Can we really use artificial intelligence to manage the hiring process?

That’s the argument of online dating site eHarmony, which recently announced its plans to expand into the job search market this year. But rather than using face-to-face interaction to pair candidates with employers, the company says it plans to use the same matchmaking principles it does for dating.

Grant Langston, the VP of Customer Service for eHarmony, told the press that many of the same traits calculated to determine whether customers are a good romantic match will be used to determine a good fit for hire, including conversational ability, job status, and socioeconomic status.

We continuously hear candidates and clients complain about impersonal experiences, and yet more and more we try to remove the human interaction from the process and make it more automated! This same worry can be said of strictly using any other job boards: the second we remove the human element, the more likely it is the company will experience a mis-hire.

We need to pair these “matchmaking” efforts with human qualifiers and in-person interaction, where the candidate can be fully assessed. What if you miss out on a great fit because eHarmony’s computer didn’t match them with your company? The perfect hire could be passed over because a computer doesn’t calculate a match!

To top it off, eHarmony’s compatibility system, the same one they might borrow from for staffing purposes, has recently been in hot water. According to The New York Times, a team of researchers recently said there was “no compelling evidence” that the eHarmony calculations work. The researchers say the eHarmony equation is just matching up agreeable people with agreeable people who would get along with ANYONE, a tactic they call the “person effect.”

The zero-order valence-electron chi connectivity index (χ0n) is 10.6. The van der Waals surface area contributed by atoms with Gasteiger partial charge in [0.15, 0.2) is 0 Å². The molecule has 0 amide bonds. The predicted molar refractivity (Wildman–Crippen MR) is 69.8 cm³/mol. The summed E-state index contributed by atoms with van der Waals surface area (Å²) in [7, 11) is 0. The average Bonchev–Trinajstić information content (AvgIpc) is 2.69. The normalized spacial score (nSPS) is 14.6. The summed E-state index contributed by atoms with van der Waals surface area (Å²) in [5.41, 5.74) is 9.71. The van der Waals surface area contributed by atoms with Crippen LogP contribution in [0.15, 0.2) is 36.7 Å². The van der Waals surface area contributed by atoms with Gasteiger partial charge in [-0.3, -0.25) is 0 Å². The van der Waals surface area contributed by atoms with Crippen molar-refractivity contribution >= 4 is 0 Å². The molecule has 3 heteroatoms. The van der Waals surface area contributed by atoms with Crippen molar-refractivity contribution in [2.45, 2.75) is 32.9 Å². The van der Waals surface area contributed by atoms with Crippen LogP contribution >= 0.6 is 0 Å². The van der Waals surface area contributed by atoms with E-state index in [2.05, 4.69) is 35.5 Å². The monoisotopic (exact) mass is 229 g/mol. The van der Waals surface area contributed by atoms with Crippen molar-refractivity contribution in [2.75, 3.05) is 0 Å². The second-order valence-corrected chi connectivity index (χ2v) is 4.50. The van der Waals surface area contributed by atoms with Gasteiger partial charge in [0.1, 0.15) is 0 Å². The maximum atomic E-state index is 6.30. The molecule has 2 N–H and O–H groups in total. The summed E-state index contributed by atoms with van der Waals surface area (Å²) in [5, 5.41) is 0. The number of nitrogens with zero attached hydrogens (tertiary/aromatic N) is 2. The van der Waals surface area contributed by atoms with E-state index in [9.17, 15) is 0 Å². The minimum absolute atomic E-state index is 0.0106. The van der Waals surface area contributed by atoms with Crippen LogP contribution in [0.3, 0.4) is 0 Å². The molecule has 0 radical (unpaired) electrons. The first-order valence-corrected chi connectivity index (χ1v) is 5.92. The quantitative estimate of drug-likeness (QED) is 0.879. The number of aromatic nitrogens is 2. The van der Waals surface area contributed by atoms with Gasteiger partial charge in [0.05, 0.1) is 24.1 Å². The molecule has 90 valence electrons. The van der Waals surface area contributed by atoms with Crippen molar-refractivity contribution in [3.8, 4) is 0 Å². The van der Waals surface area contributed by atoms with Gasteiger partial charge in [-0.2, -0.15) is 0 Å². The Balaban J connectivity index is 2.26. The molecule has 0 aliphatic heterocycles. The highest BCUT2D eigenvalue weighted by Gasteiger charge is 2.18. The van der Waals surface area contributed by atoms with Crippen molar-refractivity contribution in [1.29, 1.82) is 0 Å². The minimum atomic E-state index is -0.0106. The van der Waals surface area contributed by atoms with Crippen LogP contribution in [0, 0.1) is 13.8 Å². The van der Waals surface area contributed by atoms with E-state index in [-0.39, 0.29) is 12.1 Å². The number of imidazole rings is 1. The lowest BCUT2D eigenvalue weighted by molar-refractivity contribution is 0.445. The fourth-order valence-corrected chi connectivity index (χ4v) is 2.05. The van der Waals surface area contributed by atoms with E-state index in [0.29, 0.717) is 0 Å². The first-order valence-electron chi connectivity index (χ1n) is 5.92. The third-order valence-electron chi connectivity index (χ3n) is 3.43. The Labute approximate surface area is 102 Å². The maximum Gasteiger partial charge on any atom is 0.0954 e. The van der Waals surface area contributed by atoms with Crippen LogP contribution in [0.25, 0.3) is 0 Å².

Because of this, matchmaking does not necessarily guarantee overall relationship satisfaction.

Not everyone will say eHarmony’s math equation is all for naught, especially those who have been happily paired. Some would argue for the effectiveness of matchmaking by looking at the most recent divorce statistics, which took a small sampling of marriages and reported in 2011 that those who met on eHarmony were 66.6% less likely to get divorced than those who met through other methods.

But in terms of staffing, as critics to the matchmaking calculation point out, placing pleasant people with pleasant people will not always guarantee overall job satisfaction. Just because eHarmony thinks someone is a nice person doesn’t mean they’ll be a fit for the job! Extroverts don’t automatically equal success; being nice doesn’t mean your skill, competency, attitude and culture will automatically match up, and I’m not sure a mathematical equation would be able to account for that.

If this eHarmony algorithm can truly measure how well a candidate would get along with their employer, that’s great. But as with all of the technological shifts in recruiting, let’s still pair it with a human element!!


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